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A homogeneous mixture is one where all the components are uniformly distributed and a heterogeneous mixture is one where the components have localized regions with different properties. The difference simply lies in how ... More »

www.reference.com Science Chemistry Solutions & Mixtures

The main difference between a heterogeneous mixture and a homogeneous mixture is the degree to which the materials are mixed together. Generally speaking, a heterogeneous mixture is less well integrated than a homogenous... More »

www.reference.com Science Chemistry Solutions & Mixtures

Heterogeneous mixtures that never settle are called colloids. Colloidal dispersions, as they are known in chemistry, remain evenly distributed without settling out. Examples include butter, milk, smoke, fog, ink and pain... More »

www.reference.com Science Chemistry Solutions & Mixtures
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The main difference between a heterogeneous mixture and a homogeneous mixture is the degree to which the materials are mixed together. Generally speaking, a heterogeneous mixture is less well integrated than a homogenous... More »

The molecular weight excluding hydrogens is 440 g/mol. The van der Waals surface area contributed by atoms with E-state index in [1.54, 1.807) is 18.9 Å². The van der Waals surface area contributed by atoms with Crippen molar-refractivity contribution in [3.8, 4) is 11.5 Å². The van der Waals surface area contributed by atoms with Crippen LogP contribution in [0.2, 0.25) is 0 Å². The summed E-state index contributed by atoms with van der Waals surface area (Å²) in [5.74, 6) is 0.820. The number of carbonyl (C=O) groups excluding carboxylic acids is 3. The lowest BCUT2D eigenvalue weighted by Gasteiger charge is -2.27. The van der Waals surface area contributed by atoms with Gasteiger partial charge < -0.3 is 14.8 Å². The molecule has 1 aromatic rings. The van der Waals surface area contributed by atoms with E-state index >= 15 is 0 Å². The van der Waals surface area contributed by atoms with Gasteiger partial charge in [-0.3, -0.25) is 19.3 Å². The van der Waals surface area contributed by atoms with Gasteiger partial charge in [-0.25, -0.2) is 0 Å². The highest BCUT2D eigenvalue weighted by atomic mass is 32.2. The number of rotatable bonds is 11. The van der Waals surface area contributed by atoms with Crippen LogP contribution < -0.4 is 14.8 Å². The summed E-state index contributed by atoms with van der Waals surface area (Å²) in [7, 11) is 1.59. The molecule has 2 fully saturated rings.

www.reference.com Science Chemistry Solutions & Mixtures

Air, syrup and rain are examples of homogenous substances, while pizza, blood and gravel are examples of heterogeneous ones. The components of homogenous substances are uniformly distributed in a single phase, while thos... More »

www.reference.com Science Chemistry Solutions & Mixtures

Heterogeneous and homogeneous mixtures are identified by the level at which the mixtures blend together. Visible indications of different components within a mixture denote a heterogeneous mixture, while a uniform, singl... More »

www.reference.com Science Chemistry Solutions & Mixtures

Orange juice with pulp is considered a heterogeneous mixture, while pulp-free orange juice is considered a homogeneous mixture. The presence of pulp determines what type of mixture the orange juice is. More »

www.reference.com Science Chemistry Solutions & Mixtures